Chaska native Tara LaTour knew that she wanted to pursue the creative life from a young age after watching her grandmother sew beautiful gowns. She became particularly interested in the fashion world as a teenager and decided to attend Parsons The New School for Design in New York City. She debuted her first full collection of bridal gowns in April 2011 and graduated in that May.
Now Tara is back in Chaska making her signature romantic and unusual wedding dresses that are known for their sense of color and wearability. Her label hit New York Bridal Week in 2011, and the fashion industry buzz continues to build around her work. We caught up with LaTour to find out what drives her passion and what we might expect from her next.
How would you characterize your experience at Parsons?
Parsons is not for the faint of heart. The program itself is extremely challenging and intense. You need to develop a thick skin. As a student there, I developed critical thinking skills through daily criticism of my work and sometimes that kind of critique can be very daunting and difficult to hear. But that critique also allowed me to push past my limits into a whole new level. I was fully surrounded by such a high level of creative intelligence. The dynamic of all those minds together was incredible. My educational experience allowed me to grow and expand and become the best version of my artistic and analytical self. That paired with Parsons’ vast networking system truly made it the right environment for me to become the best designer I could be.
Why wedding dresses?
Designing wedding gowns was a natural fit for me. I think it was half destiny and half curiosity. I used to watch my grandmother sew all kinds of pretty things and I would play with the scraps. I have also been a very curious person my whole life, and I did not understand why brides wore white, so I researched it. The findings of that research re-molded my definition of “bridal.” Since my definition is different than most, I was eager to share my point of view. I also believe that the way a woman feels in a wedding dress is hard to capture in any other piece of clothing. I love challenging what someone may think is “bridal,” but I also love that moment when a woman finds her perfect dress. Both of these things are very magical to me.
Why did you return to Chaska?
Right after I graduated Parsons, I worked for a contemporary dress company. I quickly learned that it was not the right spot for me. The production pace, the hands-on craftsmanship, the beauty of actually creating was missing. That prompted me move from New York back to Minnesota and start my own bridal label. Within a year and half we outgrew [our first] space in NE Minneapolis, which put us on the hunt for the perfect studio. A perfect studio is difficult and very time consuming to find. We moved the studio to Chaska until find we find our perfect new space.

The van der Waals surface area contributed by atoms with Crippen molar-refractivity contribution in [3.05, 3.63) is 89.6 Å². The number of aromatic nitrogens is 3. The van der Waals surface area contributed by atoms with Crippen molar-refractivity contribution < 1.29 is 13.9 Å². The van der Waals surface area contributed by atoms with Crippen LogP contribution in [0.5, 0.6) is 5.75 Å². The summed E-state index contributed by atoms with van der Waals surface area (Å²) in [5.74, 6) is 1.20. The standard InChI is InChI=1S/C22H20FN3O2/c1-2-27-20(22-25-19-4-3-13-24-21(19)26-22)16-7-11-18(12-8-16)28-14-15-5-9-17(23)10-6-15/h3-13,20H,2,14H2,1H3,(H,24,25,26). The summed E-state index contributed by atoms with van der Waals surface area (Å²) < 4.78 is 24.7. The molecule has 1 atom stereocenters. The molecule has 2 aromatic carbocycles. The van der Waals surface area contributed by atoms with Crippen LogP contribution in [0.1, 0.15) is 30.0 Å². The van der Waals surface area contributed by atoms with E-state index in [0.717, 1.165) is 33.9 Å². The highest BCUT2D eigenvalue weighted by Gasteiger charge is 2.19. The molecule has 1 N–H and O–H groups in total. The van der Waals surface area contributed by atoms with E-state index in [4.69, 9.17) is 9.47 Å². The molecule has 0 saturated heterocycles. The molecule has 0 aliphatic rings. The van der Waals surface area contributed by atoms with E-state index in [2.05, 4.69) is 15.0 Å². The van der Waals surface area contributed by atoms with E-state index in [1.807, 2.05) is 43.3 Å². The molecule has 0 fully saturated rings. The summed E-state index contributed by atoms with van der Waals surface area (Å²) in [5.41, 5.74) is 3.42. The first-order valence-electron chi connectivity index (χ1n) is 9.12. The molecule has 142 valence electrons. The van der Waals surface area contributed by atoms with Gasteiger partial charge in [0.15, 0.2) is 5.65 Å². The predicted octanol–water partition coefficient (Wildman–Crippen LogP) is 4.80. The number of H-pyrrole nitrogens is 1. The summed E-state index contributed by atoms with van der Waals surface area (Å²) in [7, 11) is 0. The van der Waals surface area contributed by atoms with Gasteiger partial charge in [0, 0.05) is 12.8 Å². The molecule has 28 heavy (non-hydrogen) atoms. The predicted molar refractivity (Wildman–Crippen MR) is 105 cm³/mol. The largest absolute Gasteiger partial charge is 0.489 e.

Where do you find inspirations for your collections?
Inspiration for my collections comes from nature landscapes, as well as my family—you’ll see a bit of both in each collection. Recently I’ve been greatly inspired by the artwork of a young artist in Australia that does remarkable pencil drawings full of juxtaposition and romanticism.
Who are some of your influences?
Huge influences to me include the late genius Alexander McQueen. But I am overjoyed with Sarah Burton and what she has done with the label since his loss. Other current labels I love are Rodarte, Givenchy and Nina Ricci. I have a bit a love affair with great designers of the past that have changed the fashion climate like Charles James, Christian Dior and Coco Chanel.
How do you describe it your design philosophy?
I’d call it modern romanticism. I love the idea of the modern, although modern has different definitions—for me, it’s something that challenges current perceptions and pushes into what’s next. I often mix that ideology with romantic elements like soft petals, raw edged layers and intricate detailing.
Can you share some of the challenges that you face?
I face the same challenges as many small business owners. I find a large challenge in keeping collection progressive while to keeping it accessible to the average woman. This is far more challenging that one might think.
What is the most important thing you want readers to know about you and your work?
I think everyone is surprised when they meet me. I am not your typical high-end bridal designer. I am pretty much a total goof. We don't have a lot of formalities in the studio. My life philosophy, which falls into how we operate the office, is ‘work hard play hard.’ We have a blast, but we also work extremely hard.
Tara LaTour Spring Collection
The spring collection embodies the idea of juxtaposition. LaTour is loathe to give too much away about the forthcoming dresses but she promises that they will be unexpected from both traditional and progressive-design aspects. “It is a collection that will make you think and hopefully expand perception,” LaTour says. “I can’t wait!”
Tara LaTour dresses can be found nationwide. To find a location, visit taralatour.com. LaTour’s showroom is currently located in downtown Minneapolis at L’Atelier Couture Bridal, 19 N. Second St., #404, Minneapolis.